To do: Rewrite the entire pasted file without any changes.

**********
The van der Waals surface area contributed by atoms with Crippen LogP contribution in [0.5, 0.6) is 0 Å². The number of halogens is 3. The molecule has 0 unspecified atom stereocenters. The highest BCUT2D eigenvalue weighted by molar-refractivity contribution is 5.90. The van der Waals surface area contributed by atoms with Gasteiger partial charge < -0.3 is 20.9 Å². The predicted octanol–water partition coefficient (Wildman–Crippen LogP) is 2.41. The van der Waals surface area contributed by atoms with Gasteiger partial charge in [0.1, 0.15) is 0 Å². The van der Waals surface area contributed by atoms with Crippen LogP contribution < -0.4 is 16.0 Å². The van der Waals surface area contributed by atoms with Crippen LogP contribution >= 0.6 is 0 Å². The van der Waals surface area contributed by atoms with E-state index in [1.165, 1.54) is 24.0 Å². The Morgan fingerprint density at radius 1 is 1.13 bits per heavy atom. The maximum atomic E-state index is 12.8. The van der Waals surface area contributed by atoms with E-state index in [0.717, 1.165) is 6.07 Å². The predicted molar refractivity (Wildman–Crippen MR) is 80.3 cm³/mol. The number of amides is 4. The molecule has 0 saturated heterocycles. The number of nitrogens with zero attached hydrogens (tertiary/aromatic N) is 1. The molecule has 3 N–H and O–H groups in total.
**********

The van der Waals surface area contributed by atoms with Crippen LogP contribution in [0.5, 0.6) is 0 Å². The number of halogens is 3. The molecule has 0 unspecified atom stereocenters. The highest BCUT2D eigenvalue weighted by molar-refractivity contribution is 5.90. The van der Waals surface area contributed by atoms with Gasteiger partial charge < -0.3 is 20.9 Å². The predicted octanol–water partition coefficient (Wildman–Crippen LogP) is 2.41. The van der Waals surface area contributed by atoms with Gasteiger partial charge in [0.1, 0.15) is 0 Å². The van der Waals surface area contributed by atoms with Crippen LogP contribution < -0.4 is 16.0 Å². The van der Waals surface area contributed by atoms with Crippen LogP contribution >= 0.6 is 0 Å². The van der Waals surface area contributed by atoms with E-state index in [1.165, 1.54) is 24.0 Å². The Morgan fingerprint density at radius 1 is 1.13 bits per heavy atom. The maximum atomic E-state index is 12.8. The van der Waals surface area contributed by atoms with E-state index in [0.717, 1.165) is 6.07 Å². The predicted molar refractivity (Wildman–Crippen MR) is 80.3 cm³/mol. The number of amides is 4. The molecule has 0 saturated heterocycles. The number of nitrogens with zero attached hydrogens (tertiary/aromatic N) is 1. The molecule has 3 N–H and O–H groups in total.